Acne is the most common skin condition in the United States – it affects about 50 million faces a year, according to the American Academy of Dermatology. But it is also one of the most complicated, as its causes and effective treatments seem to differ from person to person.
Any high school student with an internet connection knows that papules, pustules and blackheads start to form when dead skin cells and oils clog the tiny hair follicles that cover the face and upper body . This creates the perfect space for a common microbe, C utibacterium acnes , to settle. But only a few clogged pores become red and swollen pimples. This happens when our own immune cells precipitate, triggering inflammation. Even for dermatologists, the intricacies of this immune response are still unclear or under control.
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Traditionally, doctors think of acne as a chronic skin condition, like psoriasis, with its scaly or rosacea rash, which causes redness and swelling on the face. But, in a new article published last Thursday (26) in Trends in Immunology , a team of Hungarian scientists argues that acne is more like orthodontic appliances or invitations to graduation parties: a “natural transient inflammatory state” , ostensibly important for the development of adolescents . Using existing research on animal models, experiments on human skin samples and genetic data, the researchers conclude that it all comes down to age-related changes in the skin microbiome .
Most people spend their childhood with flawless skin, but something changes with puberty. Specifically, the sebaceous glands. These microscopic bags, attached to the hair follicles, pump oil to keep the skin lubricated. Although they provide a shiny appearance throughout our lifespan, the glands are particularly aggressive at puberty, when our systems are flooded with androgenic hormones, which stimulate sebum production among other transforming functions.
The authors argue that this oil production in adolescence provides lipophilic microorganisms (literally fat lovers), such as C. acnes , with the necessary fuel to dominate their environment. But it is not just any C. acnes that proliferates: recent genomic evidence indicates that the bacterium exists in many different varieties, some of which are beneficial and others more likely to trigger inflammation. When it feels that the microbiome is out of control, the immune system then rushes into battle, messing with the skin in the process.
“In fact, it’s a very interesting proposition about why we have acne,” Suzan Obagi, professor of dermatology at the University of Pittsburgh Medical Center and director of the UPMC Skin Health and Plastic Surgery Center, told Gizmodo. “One of the things that we are realizing more and more is the importance of this balance between human beings and the microbiome”.
Those years of oily teenage skin don’t last forever, of course. Sebum production naturally decreases as the puberty period passes. The researchers think this explains why 85% of teenagers suffer from acne, but 50% of these cases are resolved spontaneously. Although it may be a physically and psychologically traumatic condition , the article speculates that acne may be a learning experience for the immune system, which leads to the crystalline skin we expect from adulthood. Except… that’s not always how it works.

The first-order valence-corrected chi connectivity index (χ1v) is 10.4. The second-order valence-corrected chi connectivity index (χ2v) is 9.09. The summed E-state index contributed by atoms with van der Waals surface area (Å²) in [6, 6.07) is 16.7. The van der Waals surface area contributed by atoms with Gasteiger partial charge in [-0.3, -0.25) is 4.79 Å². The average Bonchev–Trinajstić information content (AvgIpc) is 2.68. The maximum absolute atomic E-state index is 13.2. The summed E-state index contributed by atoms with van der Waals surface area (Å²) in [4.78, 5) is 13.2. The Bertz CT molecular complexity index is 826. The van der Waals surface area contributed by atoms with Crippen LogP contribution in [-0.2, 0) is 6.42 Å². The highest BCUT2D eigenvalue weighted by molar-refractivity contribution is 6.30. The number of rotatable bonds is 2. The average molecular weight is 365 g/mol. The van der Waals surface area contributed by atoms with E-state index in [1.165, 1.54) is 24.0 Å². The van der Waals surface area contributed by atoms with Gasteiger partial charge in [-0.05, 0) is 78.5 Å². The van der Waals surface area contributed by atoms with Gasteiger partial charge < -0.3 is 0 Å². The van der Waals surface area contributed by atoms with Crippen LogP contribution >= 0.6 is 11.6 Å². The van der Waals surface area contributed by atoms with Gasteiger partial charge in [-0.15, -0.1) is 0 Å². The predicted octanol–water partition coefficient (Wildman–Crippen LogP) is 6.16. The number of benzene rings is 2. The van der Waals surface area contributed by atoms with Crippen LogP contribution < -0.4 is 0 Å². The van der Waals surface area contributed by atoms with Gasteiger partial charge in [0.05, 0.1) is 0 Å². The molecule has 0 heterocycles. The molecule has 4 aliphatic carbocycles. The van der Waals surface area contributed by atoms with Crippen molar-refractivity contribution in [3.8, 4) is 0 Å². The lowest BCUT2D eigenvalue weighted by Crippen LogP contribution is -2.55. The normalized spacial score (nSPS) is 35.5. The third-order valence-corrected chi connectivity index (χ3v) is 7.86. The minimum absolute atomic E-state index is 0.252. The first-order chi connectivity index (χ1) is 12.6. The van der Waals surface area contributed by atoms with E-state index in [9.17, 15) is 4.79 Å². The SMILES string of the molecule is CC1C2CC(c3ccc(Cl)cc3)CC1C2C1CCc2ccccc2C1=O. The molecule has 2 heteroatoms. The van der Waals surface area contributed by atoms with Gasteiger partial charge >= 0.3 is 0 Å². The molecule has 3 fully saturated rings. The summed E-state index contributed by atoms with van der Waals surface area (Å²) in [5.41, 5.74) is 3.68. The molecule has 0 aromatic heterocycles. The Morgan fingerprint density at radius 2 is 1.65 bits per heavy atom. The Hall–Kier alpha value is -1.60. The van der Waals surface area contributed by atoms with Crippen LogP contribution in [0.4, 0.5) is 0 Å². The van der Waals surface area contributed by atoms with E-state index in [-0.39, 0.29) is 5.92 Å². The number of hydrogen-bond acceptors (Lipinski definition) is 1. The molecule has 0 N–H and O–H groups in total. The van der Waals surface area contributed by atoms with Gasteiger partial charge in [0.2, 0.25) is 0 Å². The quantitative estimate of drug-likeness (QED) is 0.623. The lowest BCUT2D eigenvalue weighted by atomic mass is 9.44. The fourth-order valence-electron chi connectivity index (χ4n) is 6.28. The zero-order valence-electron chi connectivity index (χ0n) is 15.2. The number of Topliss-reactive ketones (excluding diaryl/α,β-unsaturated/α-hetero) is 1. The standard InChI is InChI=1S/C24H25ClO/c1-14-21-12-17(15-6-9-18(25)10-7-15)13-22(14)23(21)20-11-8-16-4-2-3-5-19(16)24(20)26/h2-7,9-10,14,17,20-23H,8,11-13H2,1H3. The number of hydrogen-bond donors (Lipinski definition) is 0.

“I don’t agree with the transitory element,” said Adam Friedman, a dermatologist at the George Washington University School of Medicine and who was not involved in the new article, to Gizmodo. “As a practicing dermatologist, the number one patient I receive is an adult, not a teenager.”
While some people can overcome acne apparently overnight, many patients need a skin care regimen or prescribed treatments to keep pimples at bay between 20 and 30, and in some cases, even 40 and over. 50 years. “I think a lot of people underestimate acne,” said Friedman. “It can have lasting implications”, including scarring and discoloration.
Other dermatologists were skeptical about the article’s emphasis on sebaceous glands, perhaps excluding other important pathways. Whitney High, a dermatologist at the University of Colorado who was not affiliated with the research, told Gizmodo that the article ignores the crucial role of hormones, which can alternately aggravate or relieve acne, especially in women . And Friedman noted that recent research showing that C. acnes can produce short-chain fatty acids that disrupt immune regulation in sebaceous cells was absent in the study. (Andrea Szegedi, the article’s corresponding author, declined to comment on this story.)
“This is a very hot topic,” said Friedman. Traditionally, doctors prescribe patients with acne retinoids, salicylic acid and systemic antibiotics like tetracycline.
In recent years, however, dermatologists have realized that their field is a major contributor to antibiotic resistance , in part because people with acne often take antibiotics for months or even years. But the growing recognition that acne is caused, at least in part, by a broken microbiome (and not, as popular mythology says, by fatty foods or poor hygiene) means that some doctors are changing course.
Instead of destroying bad bacteria, Friedman said, they want to restore what is good. He described modern approaches designed to combat acne, helping the skin’s microbiome to maintain balance, like probiotics , made from living microorganisms that encourage the growth of beneficial and prebiotic bacteria and fungi derived from food compounds that serve a similar objective. These solutions “are still premature,” said Friedman, but the message is clear: you can teach old skin new tricks.
Even with acne treatments becoming more sophisticated, scientists still cannot fully understand it. And much to the chagrin of those who suffer from pimples all over their bodies, it does not appear that an infallible cure is about to be discovered.